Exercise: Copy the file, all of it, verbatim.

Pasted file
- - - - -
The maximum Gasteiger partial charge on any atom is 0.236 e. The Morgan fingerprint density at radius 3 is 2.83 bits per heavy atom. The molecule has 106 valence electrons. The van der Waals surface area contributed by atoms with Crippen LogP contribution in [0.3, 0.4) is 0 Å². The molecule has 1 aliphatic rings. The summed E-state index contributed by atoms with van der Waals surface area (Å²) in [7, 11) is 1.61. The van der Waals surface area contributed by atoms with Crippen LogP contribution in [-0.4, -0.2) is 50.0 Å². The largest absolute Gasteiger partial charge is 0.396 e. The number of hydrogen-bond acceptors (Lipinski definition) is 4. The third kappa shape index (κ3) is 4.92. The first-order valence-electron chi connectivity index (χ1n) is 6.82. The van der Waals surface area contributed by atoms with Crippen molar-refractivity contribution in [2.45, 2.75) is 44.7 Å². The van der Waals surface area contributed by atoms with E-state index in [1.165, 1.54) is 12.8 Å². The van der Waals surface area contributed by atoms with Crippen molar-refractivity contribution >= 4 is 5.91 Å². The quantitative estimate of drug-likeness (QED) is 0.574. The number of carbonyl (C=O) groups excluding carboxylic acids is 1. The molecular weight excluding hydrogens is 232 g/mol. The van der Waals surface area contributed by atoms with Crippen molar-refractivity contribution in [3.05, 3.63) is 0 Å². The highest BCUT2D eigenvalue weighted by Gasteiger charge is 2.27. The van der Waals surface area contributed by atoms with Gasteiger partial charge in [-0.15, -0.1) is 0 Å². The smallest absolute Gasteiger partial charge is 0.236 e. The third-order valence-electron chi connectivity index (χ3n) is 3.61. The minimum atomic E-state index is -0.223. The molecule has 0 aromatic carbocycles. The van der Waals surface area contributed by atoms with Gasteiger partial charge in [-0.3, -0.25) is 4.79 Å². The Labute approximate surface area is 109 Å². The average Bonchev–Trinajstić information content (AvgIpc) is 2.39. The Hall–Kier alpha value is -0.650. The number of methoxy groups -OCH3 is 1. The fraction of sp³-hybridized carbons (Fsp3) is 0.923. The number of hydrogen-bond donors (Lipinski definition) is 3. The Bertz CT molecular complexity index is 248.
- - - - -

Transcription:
The maximum Gasteiger partial charge on any atom is 0.236 e. The Morgan fingerprint density at radius 3 is 2.83 bits per heavy atom. The molecule has 106 valence electrons. The van der Waals surface area contributed by atoms with Crippen LogP contribution in [0.3, 0.4) is 0 Å². The molecule has 1 aliphatic rings. The summed E-state index contributed by atoms with van der Waals surface area (Å²) in [7, 11) is 1.61. The van der Waals surface area contributed by atoms with Crippen LogP contribution in [-0.4, -0.2) is 50.0 Å². The largest absolute Gasteiger partial charge is 0.396 e. The number of hydrogen-bond acceptors (Lipinski definition) is 4. The third kappa shape index (κ3) is 4.92. The first-order valence-electron chi connectivity index (χ1n) is 6.82. The van der Waals surface area contributed by atoms with Crippen molar-refractivity contribution in [2.45, 2.75) is 44.7 Å². The van der Waals surface area contributed by atoms with E-state index in [1.165, 1.54) is 12.8 Å². The van der Waals surface area contributed by atoms with Crippen molar-refractivity contribution >= 4 is 5.91 Å². The quantitative estimate of drug-likeness (QED) is 0.574. The number of carbonyl (C=O) groups excluding carboxylic acids is 1. The molecular weight excluding hydrogens is 232 g/mol. The van der Waals surface area contributed by atoms with Crippen molar-refractivity contribution in [3.05, 3.63) is 0 Å². The highest BCUT2D eigenvalue weighted by Gasteiger charge is 2.27. The van der Waals surface area contributed by atoms with Gasteiger partial charge in [-0.15, -0.1) is 0 Å². The smallest absolute Gasteiger partial charge is 0.236 e. The third-order valence-electron chi connectivity index (χ3n) is 3.61. The minimum atomic E-state index is -0.223. The molecule has 0 aromatic carbocycles. The van der Waals surface area contributed by atoms with Gasteiger partial charge in [-0.3, -0.25) is 4.79 Å². The Labute approximate surface area is 109 Å². The average Bonchev–Trinajstić information content (AvgIpc) is 2.39. The Hall–Kier alpha value is -0.650. The number of methoxy groups -OCH3 is 1. The fraction of sp³-hybridized carbons (Fsp3) is 0.923. The number of hydrogen-bond donors (Lipinski definition) is 3. The Bertz CT molecular complexity index is 248.